Rotary Club of Rockdale aims to make homes accessible for the disabled

Rockdale Rotary Club President David Cooper and Past President Margie Ensley celebrate the completion of the ramp into Mercy Heart Clinic.

Rockdale Rotary Club President David Cooper and Past President Margie Ensley celebrate the completion of the ramp into Mercy Heart Clinic.


Rockdale Rotary Club members, from left, John Dare and Dan Moore work on constructing a ramp for the disabled, located outside of the Mercy Heart Clinic in Conyers.

Giving disabled people the freedom to get outside the four walls of their home is what the latest effort is all about for the Rotary Club of Rockdale County. The club has launched its Handicap Ramp Project and 24 club volunteers recently completed the first ramp of what they hope will be one of many in Rockdale County. The ramps are designed to help veterans, disabled public service workers, the elderly and any others in need of such assistance.

"We can walk out of our homes like it's nothing," said Rotary Club of Rockdale County President David Cooper.

"I cannot fathom what it would be like to be stuck inside ... (This will) give someone liberty from the walls of their house because otherwise they couldn't get out unless they had help. Even if it's just rolling out into the yard and smelling the flowers and enjoying some fresh air -- just having that freedom again for them -- that meant something to us."

Cooper said his club was inspired by the work of the Rotary Club of Madison County and its member and designated ramp expert Roy Gandy, who has led his Rotary Club team to complete almost 500 ramps.

About 15 years ago, with summertime temperatures hitting 100 degrees, Gandy delivered an air conditioner to a polio survivor in his community. As he was leaving, he saw the man crawl across the yard to get to his truck. Realizing the man had no other way to leave his home without a wheelchair ramp, Gandy was moved to come back a week later and build the man a handicap ramp.

Gandy said many elderly and disabled people are simply isolated in their homes with no way to get out. Even if they have a spouse, they too are often elderly or not strong enough to help their loved one get outside.

Gandy coached the Rockdale club with this first ramp project, which included building a ramp and a sidewalk for Mercy Heart Clinic in Conyers. The clinic, which operates entirely on donations from the community, helps Rockdale residents who are uninsured and below the poverty level. The clinic helped 271 patients just this past quarter.

"They've been needing this for a couple of years," Cooper said, adding that Darlene Hotchkiss, who is on the board of directors for Mercy Heart Clinic and is also a Rotarian, spoke to her club about the need for a ramp and a sidewalk at the local clinic.

Cooper said Jason Hill with Still Lumber Co. in Conyers sold the club the materials needed for this first ramp at a "deep discount." Part of the need at Mercy Heart Clinic was that there was no sidewalk from the back of the clinic to the front.

"It was less expensive to have the concrete poured, so our club paid to have that done," Cooper said. "Tony Dowdy, one of our members, works for Ernest Concrete and he made it happen. Then we were able to build a ramp down to the sidewalk."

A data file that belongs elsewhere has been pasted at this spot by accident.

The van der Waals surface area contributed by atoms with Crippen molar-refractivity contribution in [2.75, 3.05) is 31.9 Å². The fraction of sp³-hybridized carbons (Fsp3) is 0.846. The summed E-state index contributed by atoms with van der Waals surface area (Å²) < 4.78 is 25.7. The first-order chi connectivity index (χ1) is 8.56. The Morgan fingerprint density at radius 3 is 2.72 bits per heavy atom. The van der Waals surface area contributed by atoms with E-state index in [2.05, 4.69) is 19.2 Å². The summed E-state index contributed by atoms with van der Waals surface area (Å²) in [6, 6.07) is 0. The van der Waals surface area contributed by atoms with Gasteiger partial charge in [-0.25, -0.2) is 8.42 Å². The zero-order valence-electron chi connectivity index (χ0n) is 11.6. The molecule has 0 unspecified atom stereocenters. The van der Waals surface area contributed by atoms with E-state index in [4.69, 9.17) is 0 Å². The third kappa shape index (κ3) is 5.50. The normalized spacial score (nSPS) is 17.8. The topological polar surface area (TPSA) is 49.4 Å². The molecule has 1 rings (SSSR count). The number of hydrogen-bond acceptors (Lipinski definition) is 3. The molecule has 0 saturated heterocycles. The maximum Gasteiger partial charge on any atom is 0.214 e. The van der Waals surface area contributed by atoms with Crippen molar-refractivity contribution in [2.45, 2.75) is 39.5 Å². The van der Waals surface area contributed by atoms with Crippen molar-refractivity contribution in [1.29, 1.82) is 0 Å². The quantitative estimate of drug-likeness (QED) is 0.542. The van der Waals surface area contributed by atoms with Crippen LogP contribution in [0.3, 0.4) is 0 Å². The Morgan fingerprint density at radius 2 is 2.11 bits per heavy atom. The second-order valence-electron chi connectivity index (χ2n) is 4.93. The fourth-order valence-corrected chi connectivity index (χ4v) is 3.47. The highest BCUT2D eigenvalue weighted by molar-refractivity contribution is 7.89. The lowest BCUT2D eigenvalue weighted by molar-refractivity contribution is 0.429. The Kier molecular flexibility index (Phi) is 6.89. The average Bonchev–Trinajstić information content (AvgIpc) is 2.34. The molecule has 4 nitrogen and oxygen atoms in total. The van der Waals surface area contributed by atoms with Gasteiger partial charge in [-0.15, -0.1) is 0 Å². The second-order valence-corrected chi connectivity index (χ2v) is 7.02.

Cooper said patients and staff at the Mercy Heart Clinic were thrilled and grateful to the Rotary Club and he and other Rotarians want the community to know the club is here to help.

"Most of us in the club are interested in getting into our community and looking for things where we not only spend money, but where we put our hands on it," Cooper said.

After learning about the work done by the Rotary Club of Madison County, Cooper said he and his fellow club members were excited because they realized this would be the kind of project that would make a difference for many area residents. They read comments from people who had received ramps from the Madison club and Cooper said their words were inspiring.

"(The ramp project) brought a lot of joy to the folks in their area and we want to do the same," he said. "We're going to see what the need is and if it's overwhelming, I'm confident the Rotarians and the people in this community will rise to it."

Cooper, who has been a member of the Rotary Club for six years and his wife, Cheryl, who is also a member, started their own business in Rockdale County, Premier Platforms in 1994. He said he got involved with the Rotary Club of Rockdale County because he wanted to be a part of a group that makes a difference in the community.

"You're associated with others in the community who know how to get things done," he said. "They're involved. They're not the ones who sit on the sidelines. I wanted to be a part of that."

He said projects, such as the Handicap Ramp Project, are "very fulfilling."

"Rotary International is all about building peace and understanding in this world," Cooper said. "We're all about doing our small part here in Rockdale County."

The club recently got approval to build its second ramp for a resident in the community. Others who are in need of such help are invited to send a letter to the Rotary Club of Rockdale County, at P.O. Box 80392, Conyers, Ga. 30013.

Beth Sexton is a freelance writer based in Snellville. If you have a story idea, contact Karen Rohr, features editor, at karen.rohr@rockdalecitizen.com.